Take the 2-minute tour ×
Stack Overflow is a question and answer site for professional and enthusiast programmers. It's 100% free, no registration required.

Is there a function on one of the linux shells like the emacs dabbrev-expand?

share|improve this question
    
See also: shortcut to reference the path of the first argument for different ways to achieve something similar. –  Mikel May 12 '11 at 9:41

1 Answer 1

up vote 3 down vote accepted

First to give a definition:

M-xdescribe-functionEnterdabbrev-expandEnter

...
Expands to the most recent, preceding word for which this is a prefix.

Given that bash seems to be most heavily influenced by Emacs, looking there first reveals a few possibilities:

man bash(1), readline section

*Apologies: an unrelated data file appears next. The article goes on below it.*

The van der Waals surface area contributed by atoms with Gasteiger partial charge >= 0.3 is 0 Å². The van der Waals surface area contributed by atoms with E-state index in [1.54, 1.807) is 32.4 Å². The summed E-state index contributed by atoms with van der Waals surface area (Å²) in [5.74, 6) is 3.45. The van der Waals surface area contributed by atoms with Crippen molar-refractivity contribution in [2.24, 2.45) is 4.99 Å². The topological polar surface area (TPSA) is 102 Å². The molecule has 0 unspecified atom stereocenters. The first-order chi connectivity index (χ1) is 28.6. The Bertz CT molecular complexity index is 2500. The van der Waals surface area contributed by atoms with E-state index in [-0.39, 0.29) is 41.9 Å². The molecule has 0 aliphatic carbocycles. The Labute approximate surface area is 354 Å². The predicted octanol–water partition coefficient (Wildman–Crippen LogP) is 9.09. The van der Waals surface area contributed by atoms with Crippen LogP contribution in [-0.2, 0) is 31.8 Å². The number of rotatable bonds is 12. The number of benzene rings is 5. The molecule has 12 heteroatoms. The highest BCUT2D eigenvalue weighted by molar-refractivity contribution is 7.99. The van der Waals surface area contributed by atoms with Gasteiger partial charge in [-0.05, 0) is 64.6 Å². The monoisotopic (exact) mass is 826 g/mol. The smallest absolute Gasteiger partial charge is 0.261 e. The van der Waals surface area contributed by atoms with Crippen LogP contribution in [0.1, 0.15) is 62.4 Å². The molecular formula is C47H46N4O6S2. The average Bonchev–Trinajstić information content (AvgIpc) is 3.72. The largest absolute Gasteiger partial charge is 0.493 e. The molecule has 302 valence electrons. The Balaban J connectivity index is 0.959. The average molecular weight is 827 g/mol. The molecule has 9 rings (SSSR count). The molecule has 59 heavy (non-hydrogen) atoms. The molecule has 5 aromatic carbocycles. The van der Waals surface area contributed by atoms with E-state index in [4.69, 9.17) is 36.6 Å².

dynamic-complete-history (M-TAB)
     Attempt completion on the text before point, comparing the text
     against lines from the history list for possible completion matches.
dabbrev-expand
      Attempt menu completion on the text before point, comparing the text
      against lines from the history list for possible completion matches.

By default (or my system at least), M-/ is already bound to complete-filename:

$ bind -l | grep /
"\e/": complete-filename

You could re-bind it by putting

"\e/": dabbrev-expand

in your ~/.inputrc or /etc/inputrc.

Note that it only seems to complete the first word (the command), and only from history, not from the current command line as far as I can tell.

In zsh, I can't see anything in the man page that does this, but it should be possible to make it happen by figuring out the appropriate compctl command (Google mirror).

share|improve this answer
    
thanks a lot! do you know how to call emacs-like bash functions which are unbound to a specific key? –  paweloque May 12 '11 at 11:11

Your Answer

 
discard

By posting your answer, you agree to the privacy policy and terms of service.

Not the answer you're looking for? Browse other questions tagged or ask your own question.